Straplines have been around for so long, it’s easy to lose track of their relevance to the modern brand. However, they are still one of the most powerful branding tools out there.

Although not strictly necessary – when used well and consistently, slogans can be a company’s secret weapon on the road to building a memorable and dynamic brand. Particularly in today’s highly competitive environment, straplines are a great way to differentiate your brand from competitors, express your brand promise and ‘sell’ your brand to the customer.

And when that all-important intention to purchase moment comes around for your customer, a brand’s strapline can make the difference between them choosing to buy your product/service, or choosing to take their business to one of your competitors instead.

Made up of just a few well-selected words or phrases, straplines have the power to inspire strong brand loyalty among consumers, make your brand more memorable and thus enhance company brand equity exponentially.

But developing a strapline with substance is often harder than it may sound. There are various types of taglines you can employ to enhance your brand experience – three of which will explore later on. Each serve a specific purpose and suit different industries and brand personalities.

As experienced branding agency, we are regularly asked to develop new straplines for clients. So, what is the secret to getting it right? The most effective messages are simple, yet substantial. Often accompanying your company name and logo, a slogan offers consumers an additional piece of your brand story for them to buy in to.              

A great marketing strapline should sum up what your brand stands for in just a few words and fulfil 3 main criteria. It should: 

– Represent your brand’s value and ethos

– Appeal to and engage your audience

– Be short, simple, snappy and highly memorable

Let’s explore the three main types:

#1 Descriptive straplines

carlsberg strapline

This type of strapline is to the point, practical and matter-of-fact. In a few short words, it is able to get across exactly who you are and what it is you do as a business. It doesn’t hold an abundance of excitement or flavour, but what it does do is offer a highly informative view of the company. A descriptive strapline would be most beneficial for a smaller businesses because of it’s ability to showcase the company’s services in a clear and direct manner. However, a handful of larger establishments have also given descriptive straplines a try, and found they serve them very well when executed well.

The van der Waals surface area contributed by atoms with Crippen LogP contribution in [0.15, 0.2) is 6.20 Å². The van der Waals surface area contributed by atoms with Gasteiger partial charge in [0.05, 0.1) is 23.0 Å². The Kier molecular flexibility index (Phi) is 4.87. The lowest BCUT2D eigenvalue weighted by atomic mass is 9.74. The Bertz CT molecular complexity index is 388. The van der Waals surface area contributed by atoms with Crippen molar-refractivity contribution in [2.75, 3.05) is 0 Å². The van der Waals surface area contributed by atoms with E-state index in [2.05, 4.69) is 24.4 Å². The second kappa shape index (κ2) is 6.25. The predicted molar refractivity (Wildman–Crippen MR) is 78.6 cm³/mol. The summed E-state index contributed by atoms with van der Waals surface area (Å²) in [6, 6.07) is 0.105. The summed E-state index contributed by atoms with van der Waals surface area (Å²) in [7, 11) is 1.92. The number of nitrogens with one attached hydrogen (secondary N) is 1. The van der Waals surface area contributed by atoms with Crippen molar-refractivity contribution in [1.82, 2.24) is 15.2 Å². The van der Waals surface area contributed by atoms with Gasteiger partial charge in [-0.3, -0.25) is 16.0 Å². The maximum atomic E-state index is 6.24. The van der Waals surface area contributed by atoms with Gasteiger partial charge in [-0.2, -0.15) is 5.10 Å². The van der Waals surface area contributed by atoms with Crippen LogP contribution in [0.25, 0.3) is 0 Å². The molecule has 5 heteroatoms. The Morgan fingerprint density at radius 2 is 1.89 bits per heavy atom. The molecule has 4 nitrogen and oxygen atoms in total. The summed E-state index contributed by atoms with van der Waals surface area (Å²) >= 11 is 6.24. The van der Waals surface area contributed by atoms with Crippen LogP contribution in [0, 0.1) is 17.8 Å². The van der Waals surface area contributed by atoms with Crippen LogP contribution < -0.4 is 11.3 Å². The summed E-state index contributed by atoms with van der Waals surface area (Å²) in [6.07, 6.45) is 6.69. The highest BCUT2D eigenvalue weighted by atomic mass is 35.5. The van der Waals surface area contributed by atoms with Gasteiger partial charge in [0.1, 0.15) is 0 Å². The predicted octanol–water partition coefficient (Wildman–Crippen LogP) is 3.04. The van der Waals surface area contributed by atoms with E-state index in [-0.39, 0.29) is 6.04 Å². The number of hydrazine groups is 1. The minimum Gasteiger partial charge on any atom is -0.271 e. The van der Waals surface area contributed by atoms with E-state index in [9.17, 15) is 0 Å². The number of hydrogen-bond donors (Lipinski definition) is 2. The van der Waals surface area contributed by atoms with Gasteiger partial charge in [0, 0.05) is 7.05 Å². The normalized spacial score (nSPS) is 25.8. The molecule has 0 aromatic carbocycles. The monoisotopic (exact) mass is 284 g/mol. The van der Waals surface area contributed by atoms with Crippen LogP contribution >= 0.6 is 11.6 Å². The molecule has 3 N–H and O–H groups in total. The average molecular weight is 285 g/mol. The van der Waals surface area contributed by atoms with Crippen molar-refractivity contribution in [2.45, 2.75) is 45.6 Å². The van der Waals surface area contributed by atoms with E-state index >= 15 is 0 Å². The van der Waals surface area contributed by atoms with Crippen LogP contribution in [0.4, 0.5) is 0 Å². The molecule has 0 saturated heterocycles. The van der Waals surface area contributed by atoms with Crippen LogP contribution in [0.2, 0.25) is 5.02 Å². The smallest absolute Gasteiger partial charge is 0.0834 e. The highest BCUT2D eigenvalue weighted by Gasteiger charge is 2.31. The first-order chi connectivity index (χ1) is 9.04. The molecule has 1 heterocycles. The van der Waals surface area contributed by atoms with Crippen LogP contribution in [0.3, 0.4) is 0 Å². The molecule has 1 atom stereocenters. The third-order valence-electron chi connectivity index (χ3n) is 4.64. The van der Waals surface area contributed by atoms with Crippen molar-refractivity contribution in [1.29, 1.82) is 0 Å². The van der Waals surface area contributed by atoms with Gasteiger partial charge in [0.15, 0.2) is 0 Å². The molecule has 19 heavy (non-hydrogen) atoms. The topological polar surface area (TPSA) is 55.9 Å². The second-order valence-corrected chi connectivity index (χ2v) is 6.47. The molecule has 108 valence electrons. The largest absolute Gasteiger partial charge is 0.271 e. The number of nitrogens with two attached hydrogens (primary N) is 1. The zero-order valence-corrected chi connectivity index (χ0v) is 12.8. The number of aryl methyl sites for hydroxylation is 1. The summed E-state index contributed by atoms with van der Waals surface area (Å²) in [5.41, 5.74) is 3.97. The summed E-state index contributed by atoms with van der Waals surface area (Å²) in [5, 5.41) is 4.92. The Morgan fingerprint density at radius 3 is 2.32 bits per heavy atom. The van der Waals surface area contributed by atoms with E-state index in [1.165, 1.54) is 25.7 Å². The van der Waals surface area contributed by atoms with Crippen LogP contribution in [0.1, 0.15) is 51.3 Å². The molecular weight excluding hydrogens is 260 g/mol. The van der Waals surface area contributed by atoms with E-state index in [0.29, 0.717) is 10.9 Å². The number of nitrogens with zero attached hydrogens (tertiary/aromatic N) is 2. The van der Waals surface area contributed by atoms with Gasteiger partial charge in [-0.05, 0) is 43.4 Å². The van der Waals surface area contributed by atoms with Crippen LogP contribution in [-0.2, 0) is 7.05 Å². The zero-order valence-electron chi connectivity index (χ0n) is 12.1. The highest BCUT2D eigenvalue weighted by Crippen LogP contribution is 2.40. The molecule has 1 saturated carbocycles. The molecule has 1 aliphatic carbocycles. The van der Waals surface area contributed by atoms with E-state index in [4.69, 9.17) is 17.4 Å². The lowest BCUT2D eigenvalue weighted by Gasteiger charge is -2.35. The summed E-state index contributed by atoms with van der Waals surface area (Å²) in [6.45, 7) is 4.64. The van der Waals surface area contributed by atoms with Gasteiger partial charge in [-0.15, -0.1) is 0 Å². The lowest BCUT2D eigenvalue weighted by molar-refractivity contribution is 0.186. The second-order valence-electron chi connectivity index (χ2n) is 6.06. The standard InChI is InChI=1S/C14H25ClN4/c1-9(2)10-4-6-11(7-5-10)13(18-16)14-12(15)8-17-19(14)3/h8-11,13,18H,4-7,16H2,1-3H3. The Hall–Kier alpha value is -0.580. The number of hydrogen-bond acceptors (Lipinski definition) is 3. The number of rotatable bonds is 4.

For example:

Hub Property Care – All trades under one roof

Harrison Heating – Central Heating Service

Innocent – Little Tasty Drinks

Carlsberg – Probably the best beer in the world

#2 Aspirational straplines

apple strapline

Contrary to descriptive straplines, an aspirational strapline does not describe the service, but instead highlights a company’s values or ethos. Often used by larger companies, aspirational straplines offer a sense of lifestyle and excitement to their customers. These straplines are beneficial because they have the capability to begin telling your brand’s story and start the customer brand experience. This variation of strapline is the most successful when utilised by well-established companies who hold a global presence.

Examples include:

Nike – Just Do It

Tesco – Every Little Helps

Skittles – Taste the Rainbow

Apple – Think Different

L’Oreal – Because you’re worth it

Marmite –  Love it or hate it

#3 Combination straplines

hsbc strapline

In-between descriptive and aspirational straplines, is a combination of the two. This type of strapline still informs the customer what your company offers, but also ads a flavourful and insightful twist into your company.

Well-known examples would be:

Subway – Eat Fresh

eBay – Buy It. Sell It. Love It.

Nokia – Connecting people

NatWest – Helpful Banking

Max Factor – The Make-Up of Make-Up Artists

HSBC – The world’s local bank

Of course there are other types of strapline not covered within these three categories. For example, other companies incorporate their name into their strapline – e.g. ‘You can do it if you B&Q it.’ or ‘Have a break, have a KitKat’. The idea is to present a brand and service offering as one.

Need some help developing your perfect strapline? Whether you are an entrepreneur looking to create a totally new tagline for your business, or an established company looking for fresh creative ideas, our experts are here to help! Get in touch today.